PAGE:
dren and adults. The Grahams also partner with several Slavic-language churches in the area to support their ministry in the community. “Hearing [immigrants’] stories of persecution in their homeland, and their faith and perseverance is so encouraging to me,” Graham said. “I hear stories of people who had grandparents sent to prison and eventually die there just because they had a Bible in their home. And, they just keep wanting to share stories about God’s love. Many times, I just pray, ‘God if I am ever in that situation, I hope that I am as strong and faithful as they were.’” The mission team from Temple Baptist Church was one of three CBF churches that worked with WNC Slavic Ministries
during the summer, leading backyard Bible club, sharing meals with Slavic families and organizing donations. Traveling more than 200 miles across the state with a trailer and moving truck full of donated furniture and household items, the team off-loaded the items into two warehouses used by the Grahams’ ministry. “We were one of the first groups to come and organize the warehouse,” Lee said. “Our team worked hard every day cleaning donated items, repairing what could be fixed and preparing it for donation. Then they’d go out to deliver some of the items and the families were so excited, it was just like Christmas.” When a family first arrives, the Grahams’ ministry provides them with gift cards for clothing, donated furniture and household
necessities, and either a grocery gift card or “pounding” (donations of food) to help set up their first apartment. One important goal of the Grahams’ ministry is connecting churches with a particular family. “We have several churches that have sponsored families already, but we have many more families we’d like to get paired up with churches, and more families are arriving every month,” Fran said. “God has brought them here for a purpose, and it’s up to us together to discover how we can help them adjust and seek out God’s will for their lives here. They want to be contributing citizens and further the kingdom of God in the United States.” By contributing writer Bob Perkins Jr.
Learn how you can work alongside the Grahams’ ministry or sponsor a Slavic family by contacting CBF staff member Chris Boltin at email@example.com or (800) 352-8741. Learn more about the Grahams at www.thefellowship.info/graham. fellowship!
‘Looks like the kingdom of heaven’ CBF of North Carolina helps start new, multi-ethnic congregation
Photos courtesy of Unity Church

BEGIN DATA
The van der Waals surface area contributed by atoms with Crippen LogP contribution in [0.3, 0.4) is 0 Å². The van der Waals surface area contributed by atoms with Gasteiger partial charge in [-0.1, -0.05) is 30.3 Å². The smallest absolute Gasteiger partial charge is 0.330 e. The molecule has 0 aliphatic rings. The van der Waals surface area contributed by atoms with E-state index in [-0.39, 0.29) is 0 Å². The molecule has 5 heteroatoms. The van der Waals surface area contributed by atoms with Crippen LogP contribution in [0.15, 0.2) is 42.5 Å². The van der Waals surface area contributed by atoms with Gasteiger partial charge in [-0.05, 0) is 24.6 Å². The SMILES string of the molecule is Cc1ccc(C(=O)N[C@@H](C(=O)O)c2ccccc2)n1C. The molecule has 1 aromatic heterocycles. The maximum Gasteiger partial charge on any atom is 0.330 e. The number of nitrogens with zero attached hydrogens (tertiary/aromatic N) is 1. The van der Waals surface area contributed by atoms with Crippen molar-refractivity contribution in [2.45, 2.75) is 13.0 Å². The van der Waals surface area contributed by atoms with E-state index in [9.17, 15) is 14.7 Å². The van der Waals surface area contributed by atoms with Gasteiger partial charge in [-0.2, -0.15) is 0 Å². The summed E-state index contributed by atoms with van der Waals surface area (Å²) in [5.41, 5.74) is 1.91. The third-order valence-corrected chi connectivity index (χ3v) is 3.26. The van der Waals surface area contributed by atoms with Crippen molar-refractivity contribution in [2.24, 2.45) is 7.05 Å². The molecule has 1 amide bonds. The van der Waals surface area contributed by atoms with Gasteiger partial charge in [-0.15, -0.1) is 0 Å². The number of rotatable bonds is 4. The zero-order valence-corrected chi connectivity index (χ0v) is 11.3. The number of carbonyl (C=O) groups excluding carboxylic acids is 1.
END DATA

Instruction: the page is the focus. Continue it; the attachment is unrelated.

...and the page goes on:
espite being located in the heart of the Bible belt, leaders of CBF of North Carolina are recognizing that there is a fast growing population of people in the state who do not attend church. The state organization has made a coordinated effort to carve out a niche for the gospel by planting churches that reach specific communities. Unity Christian Church International, located in Fayetteville, N.C., is one example of this initiative. The intentionally multiethnic congregation, which recently celebrated its third anniversary, was the dream of Terry Henderson, who serves as pastor. Henderson, a former officer in the Army at nearby Fort Bragg, attended Campbell University Divinity School, a CBF partner. After graduation, he got an offer to become executive pastor of his home church in Kentucky, but said he felt the Holy Spirit leading him to start a church. “I was thinking God wanted me to plant a church in Louisville,” Henderson said. “But, I realized, God had called me back here to Fayetteville.” Henderson is black, but grew up in a largely Anglo context and community. His wife, Deanna, is white. The family understands the need for churches that cut across ethnic and cultural lines in an intentional way. In Fayetteville, the need for a multi-ethnic church is especially great. In the past, diversity in the Southern town was mainly black and white. But with the growth of the military at Fort Bragg, the community is seeing more and more diversity. Minority groups are prominent in the military, with many service members marrying spouses they meet while stationed overseas. As a result, Fayetteville is now home to many Asians, Pacific Islanders, Africans and Hispanics. Unity Church reflects that diversity every Sunday morning.